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In keeping with my judgement-free zone that we’ve got going on here, let me first say that I am not of the opinion that you must make your own baby food. You should know by now that I’m not the dogmatic type, right? Things are very rarely all-or-nothing. So, that being said, if you want to try making your own baby food, I think there are lots of great reasons to do it, even if it’s not your kiddo’s main food source. I remember not quite knowing where to start when it came time for my own son to start solids though, so today, I want to talk about HOW to make homemade baby food.
Personally, we did a combo approach – both homemade baby food AND jars. I preferred making my own food most of the time, for the reasons I’ll outline below, but there were instances where jars were just so much easier! I’ll discuss those below too.
Before we get into this post, I wanted to let you know about the awesome 1-page printable Baby Food Prep Cheat Sheet I made for you! Click HERE, or on the photo, to get it!
If you’re not quite at the starting solids stage of things, you might be contemplating IF you want to try to make homemade baby food when that time comes.
What are the potential benefits of making baby food at home?
What are some reasons you may NOT want to, or situations in which jarred food is easier?
And if you decide to try making your own food for some or all of your little one’s meals, how do you get started logistically?
Happy to help on all fronts, or course. Here we go!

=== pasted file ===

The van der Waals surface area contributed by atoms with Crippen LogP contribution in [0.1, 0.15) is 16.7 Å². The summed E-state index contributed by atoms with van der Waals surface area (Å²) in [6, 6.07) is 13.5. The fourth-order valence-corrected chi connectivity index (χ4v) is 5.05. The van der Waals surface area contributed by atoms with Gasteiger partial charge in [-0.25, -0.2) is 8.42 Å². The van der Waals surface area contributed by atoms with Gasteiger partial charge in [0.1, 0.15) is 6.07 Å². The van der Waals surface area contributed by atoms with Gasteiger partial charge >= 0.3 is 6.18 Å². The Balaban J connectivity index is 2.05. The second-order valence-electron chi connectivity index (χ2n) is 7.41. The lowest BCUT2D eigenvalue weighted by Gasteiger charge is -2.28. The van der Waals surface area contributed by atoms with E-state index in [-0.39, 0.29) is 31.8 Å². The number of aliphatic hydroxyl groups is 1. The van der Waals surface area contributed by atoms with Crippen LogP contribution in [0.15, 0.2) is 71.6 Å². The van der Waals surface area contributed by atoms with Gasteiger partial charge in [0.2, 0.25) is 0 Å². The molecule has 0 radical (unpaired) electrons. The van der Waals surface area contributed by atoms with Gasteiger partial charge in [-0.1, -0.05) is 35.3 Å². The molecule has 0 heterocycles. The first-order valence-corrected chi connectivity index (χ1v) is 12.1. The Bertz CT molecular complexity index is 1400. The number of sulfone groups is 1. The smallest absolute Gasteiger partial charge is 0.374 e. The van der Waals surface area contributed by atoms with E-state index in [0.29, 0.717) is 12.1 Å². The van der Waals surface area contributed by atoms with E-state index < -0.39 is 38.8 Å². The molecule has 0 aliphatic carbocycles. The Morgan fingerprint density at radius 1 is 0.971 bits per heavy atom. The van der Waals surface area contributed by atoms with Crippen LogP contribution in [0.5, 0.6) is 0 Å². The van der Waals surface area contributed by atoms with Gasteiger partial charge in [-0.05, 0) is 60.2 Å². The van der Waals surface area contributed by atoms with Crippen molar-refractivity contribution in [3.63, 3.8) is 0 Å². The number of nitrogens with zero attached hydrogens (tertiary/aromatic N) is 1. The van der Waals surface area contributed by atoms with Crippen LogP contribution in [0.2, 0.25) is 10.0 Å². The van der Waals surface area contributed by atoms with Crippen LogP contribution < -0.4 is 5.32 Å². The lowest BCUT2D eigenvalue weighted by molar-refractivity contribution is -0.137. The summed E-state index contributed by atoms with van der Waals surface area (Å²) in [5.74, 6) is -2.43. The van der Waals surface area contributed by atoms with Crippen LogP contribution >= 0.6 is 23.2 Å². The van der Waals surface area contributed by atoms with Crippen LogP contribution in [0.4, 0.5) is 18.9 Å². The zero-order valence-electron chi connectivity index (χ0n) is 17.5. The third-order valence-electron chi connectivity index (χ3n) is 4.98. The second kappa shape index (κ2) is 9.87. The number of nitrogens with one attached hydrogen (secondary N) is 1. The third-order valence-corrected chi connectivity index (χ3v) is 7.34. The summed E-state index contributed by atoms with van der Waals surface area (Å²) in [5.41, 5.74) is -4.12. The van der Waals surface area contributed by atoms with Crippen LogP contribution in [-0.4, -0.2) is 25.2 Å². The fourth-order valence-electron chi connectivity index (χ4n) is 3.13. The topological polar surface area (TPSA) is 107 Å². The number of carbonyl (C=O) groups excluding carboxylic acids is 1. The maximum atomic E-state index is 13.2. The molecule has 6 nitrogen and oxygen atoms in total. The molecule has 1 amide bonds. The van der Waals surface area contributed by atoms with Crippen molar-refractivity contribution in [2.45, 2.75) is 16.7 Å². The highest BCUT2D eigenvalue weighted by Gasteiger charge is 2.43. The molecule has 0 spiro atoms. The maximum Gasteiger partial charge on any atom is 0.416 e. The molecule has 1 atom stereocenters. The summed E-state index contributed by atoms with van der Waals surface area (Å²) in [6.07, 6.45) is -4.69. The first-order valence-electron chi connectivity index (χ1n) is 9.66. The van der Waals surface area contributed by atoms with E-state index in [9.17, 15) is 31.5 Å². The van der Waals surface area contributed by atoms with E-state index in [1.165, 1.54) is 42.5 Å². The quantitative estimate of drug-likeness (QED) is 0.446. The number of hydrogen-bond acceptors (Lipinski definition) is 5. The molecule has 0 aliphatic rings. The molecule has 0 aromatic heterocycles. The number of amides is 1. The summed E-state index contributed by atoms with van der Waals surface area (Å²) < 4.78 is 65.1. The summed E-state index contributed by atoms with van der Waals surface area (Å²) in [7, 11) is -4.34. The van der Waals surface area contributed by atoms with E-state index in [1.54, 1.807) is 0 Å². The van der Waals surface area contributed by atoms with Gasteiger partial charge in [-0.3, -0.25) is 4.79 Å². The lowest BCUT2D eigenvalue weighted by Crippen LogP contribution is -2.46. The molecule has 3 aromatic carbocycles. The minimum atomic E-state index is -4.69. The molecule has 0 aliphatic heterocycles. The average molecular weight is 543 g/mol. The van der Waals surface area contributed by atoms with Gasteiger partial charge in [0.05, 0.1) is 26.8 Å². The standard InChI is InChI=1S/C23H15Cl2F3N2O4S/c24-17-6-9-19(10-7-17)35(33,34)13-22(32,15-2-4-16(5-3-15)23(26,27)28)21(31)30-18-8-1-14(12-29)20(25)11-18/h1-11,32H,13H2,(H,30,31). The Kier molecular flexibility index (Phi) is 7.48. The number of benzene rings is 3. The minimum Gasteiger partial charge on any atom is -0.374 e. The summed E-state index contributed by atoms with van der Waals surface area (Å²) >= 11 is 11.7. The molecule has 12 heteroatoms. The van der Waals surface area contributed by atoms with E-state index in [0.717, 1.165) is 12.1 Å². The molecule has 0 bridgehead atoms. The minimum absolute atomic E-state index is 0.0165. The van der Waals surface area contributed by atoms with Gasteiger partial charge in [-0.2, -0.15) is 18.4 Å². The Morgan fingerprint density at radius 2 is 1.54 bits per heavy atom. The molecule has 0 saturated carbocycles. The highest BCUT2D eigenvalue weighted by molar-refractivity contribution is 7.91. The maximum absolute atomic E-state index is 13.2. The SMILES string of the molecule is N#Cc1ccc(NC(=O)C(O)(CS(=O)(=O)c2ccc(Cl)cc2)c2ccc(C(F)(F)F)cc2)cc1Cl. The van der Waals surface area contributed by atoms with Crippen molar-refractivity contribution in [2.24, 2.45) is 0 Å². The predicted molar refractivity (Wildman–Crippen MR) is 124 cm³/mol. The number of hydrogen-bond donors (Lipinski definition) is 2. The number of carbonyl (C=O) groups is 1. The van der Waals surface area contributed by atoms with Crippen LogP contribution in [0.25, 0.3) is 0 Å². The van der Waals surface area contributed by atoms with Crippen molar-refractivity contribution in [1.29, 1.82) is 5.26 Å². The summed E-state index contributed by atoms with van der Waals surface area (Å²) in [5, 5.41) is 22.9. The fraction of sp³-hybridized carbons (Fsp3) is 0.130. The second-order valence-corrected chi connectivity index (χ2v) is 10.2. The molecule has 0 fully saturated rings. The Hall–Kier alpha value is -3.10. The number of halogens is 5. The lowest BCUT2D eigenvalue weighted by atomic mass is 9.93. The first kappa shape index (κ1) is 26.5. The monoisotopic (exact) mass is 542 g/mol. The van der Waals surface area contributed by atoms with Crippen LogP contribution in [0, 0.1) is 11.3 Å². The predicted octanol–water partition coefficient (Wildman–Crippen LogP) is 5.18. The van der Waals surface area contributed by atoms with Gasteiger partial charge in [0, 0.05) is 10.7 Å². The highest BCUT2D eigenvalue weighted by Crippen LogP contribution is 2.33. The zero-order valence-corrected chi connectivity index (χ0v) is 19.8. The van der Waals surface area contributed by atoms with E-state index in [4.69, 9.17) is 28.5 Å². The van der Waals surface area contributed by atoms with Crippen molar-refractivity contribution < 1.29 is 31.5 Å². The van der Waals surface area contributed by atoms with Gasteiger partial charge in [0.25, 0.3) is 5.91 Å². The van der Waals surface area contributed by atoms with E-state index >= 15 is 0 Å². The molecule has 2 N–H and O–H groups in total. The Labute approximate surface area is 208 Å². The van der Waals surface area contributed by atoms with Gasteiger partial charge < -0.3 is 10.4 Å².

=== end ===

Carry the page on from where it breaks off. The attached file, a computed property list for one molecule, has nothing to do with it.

There are three main reasons people decide to make their own baby food: cost savings, variety, and control.
Most jars fall somewhere in the ballpark of a dollar per jar if bought individually, depending on brand and size of jar. Like with many other things, you can usually save by buying in bulk. When you do the math, jars and pouches usually come out to around $0.25-$0.45 per ounce.
But compare that to buying a pound of sweet potato for $0.99/lb. A pound is 16 ounces. Once you peel, cook, and puree the potato, it’ll probably be a bit less than 16 ounces. Let’s be conservative and low-ball it at 12oz of baby food from the pound of potato. That comes in at $0.08/oz. If you got closer to 16oz of puree, it’d be $0.06/oz.
That might not seem like a big difference at first, but it’s a 76-82% savings! Those few cents really add up over time. And of course, if you’re able to get good deals at the grocery store (using tips like these), you can save even more!
And that’s not factoring in the potential for food waste.
Babies don’t understand serving sizes. Just because something comes in a 2-oz jar, doesn’t mean the baby will finish the jar in one serving. Especially when you’re just starting out with purees, baby will often take very little. If you’re careful to put the food from the jar into a bowl before feeding it to baby (so the spoon doesn’t go back in the jar once used, preventing contamination), then it’s possible to save the unused portion of the jar in the fridge for a while. However, there are many times that the leftovers don’t get used. If a bit of the baby food is inevitably going to be wasted, I’d rather be paying less for it!
Homemade foods also tend to be stored in 1-oz portions, so you start with less and have less possibility for leftovers that could go to waste.
When you’re just starting out and feeding baby one thing at a time, sure, their diet seems pretty boring. But soon enough, they’ll be ready for fun combinations of foods, and that’s an area where homemade shines over jars.
While there are some really great combinations out there in baby food jars, they are still less varied than what you can create on your own. Whether you serve 3 different foods, or mix 7 different foods together, it’s all up to you. You can also season it however you like (just avoid adding salt or sugar).